The Orioles have finished under .500 for 14 consecutive years and have lost 91 or more games in nine of the last 11 seasons, including each of the last six years. But if the season had ended yesterday, the Orioles would have been postseason bound, which represents a remarkable turnaround under General Manager Dan Duquette and Manager Buck Showalter. Credit also has to be given to former GM Andy MacPhail, who hired Showalter in 2010 and laid the groundwork for this team.
The Orioles' success story isn't totally separate from the tragic seasons of the Blue Jays and Red Sox.
On Wednesday night in Toronto, the Baltimore Orioles experienced the unfamiliar feeling of losing a baseball game. The O’s entered the evening tied for first place in the AL East, having gone 21-10 since the start of August, and having made up 10 games since July 18th on the other team atop the division, the New York Yankees.
With each victory and each game gained on the Yankees came another explanation of how a team that had been picked to finish fifth by most pre-season pundits could be winning despite being outscored by its opponents. Many observed that the Orioles were excelling in games decided by one run, often an indicator of a team outplaying its underlying performance. Some pointed out that an effective bullpen can help teams win tight games, while still others thought Baltimore’s bullpen success would prove as ephemeral as its one-run record. More than one wondered whether the O’s league-leading transaction total could be the secret to their success.
The Orioles are surprise contenders behind an excellent bullpen. Or, more accurately, behind a bullpen that has pitched excellently.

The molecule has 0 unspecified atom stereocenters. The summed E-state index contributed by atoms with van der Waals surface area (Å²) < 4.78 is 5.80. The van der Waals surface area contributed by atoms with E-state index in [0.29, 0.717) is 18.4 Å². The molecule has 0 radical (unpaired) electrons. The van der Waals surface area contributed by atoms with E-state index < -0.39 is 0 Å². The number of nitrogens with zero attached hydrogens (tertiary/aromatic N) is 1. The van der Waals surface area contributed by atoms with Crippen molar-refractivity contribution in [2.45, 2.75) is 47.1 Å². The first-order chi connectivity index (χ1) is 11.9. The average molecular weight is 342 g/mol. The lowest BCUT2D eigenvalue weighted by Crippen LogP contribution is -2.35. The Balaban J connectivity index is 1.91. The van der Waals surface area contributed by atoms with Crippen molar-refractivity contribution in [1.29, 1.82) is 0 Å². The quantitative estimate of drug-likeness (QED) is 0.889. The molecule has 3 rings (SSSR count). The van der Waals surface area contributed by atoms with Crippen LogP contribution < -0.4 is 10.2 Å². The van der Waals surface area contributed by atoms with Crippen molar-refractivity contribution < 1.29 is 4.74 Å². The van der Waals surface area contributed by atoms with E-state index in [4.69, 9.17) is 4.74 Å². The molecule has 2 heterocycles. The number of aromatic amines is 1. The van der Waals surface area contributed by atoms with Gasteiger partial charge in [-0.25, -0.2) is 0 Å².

Pedro Strop was a utility infielder who spent three years in short-season ball and never slugged as high as .350 before the Rockies decided, in 2006, to try his live arm on the mound. In his first try as a pitcher, he struck out 22, and walked just two, in 13 innings. But the Rockies released him two years later, and the Rangers picked him up, waited him out, and eventually promoted him to the big leagues. He had an ERA over 7, with 22 walks in 27 big-league innings, when they traded him to Baltimore as the non-famous half of an August waiver-period trade for Mike Gonzalez.
That was a year ago this week, and Strop has been far more significant in this year’s pennant race than Gonzalez ever was with Texas. He has the second-best ERA in the American League (minimum 30 innings), and among relievers, his win probability added is sixth, ahead of all but four closers. He has the fifth-best groundball rate in the majors, a fastball that averages 97 mph, and no platoon split worth worrying about. The Orioles entered play Sunday tied for a Wild Card spot, though their playoff odds were just 13.4 percent. It’s probably no exaggeration to say that, without Strop's work this year, those odds would be close to zero.
When the Orioles extended Adam Jones, he was hitting like a player possessed. Now that he's back to being the old Adam Jones, have the deal's detractors been proven right?
The Orioles went 29-18 through May 25th. Since then, they’re two games under .500. You know about the crazy record in one-run games (22-6!), the related crazy record in extra-inning games (12-2!), and the other fluky factors (Pedro Strop’s BABIP!) that have kept a team with a run differential of nearly negative 50 in contention with six weeks of regular season remaining. But for those first two months of the season, something a little less fluky, if equally fleeting, was keeping the Orioles afloat: Adam Jones was on fire.
Jones wasn’t literally on fire. Lighting fires under players is most effective when the flames are metaphorical. In the NBA Jamsense, though, Jones’ bat was burning up. Through the end of May, he hit .314/.365/.618, with 16 home runs. Only Josh Hamilton and Edwin Encarnacion hit more over the same span. Jones’ career high for homers was 25, and he was on pace to blow by that before the end of June. I mentioned the Orioles’ record through May 25th earlier, not just because it made for a convenient arbitrary endpoint, but because the following day, they signed Jones to a six-year, $85.5 million extension. That day, May 26th, was a good day to be an Orioles fan, which is not something you can say about very many days since, oh, 1997 or so. The O’s were in first place, Adam Jones was by far their best player, and he’d agreed to be in Baltimore until 2018. If you looked closely, there wasn’t a lot to like about the 2012 Orioles. But there was plenty to like about Jones.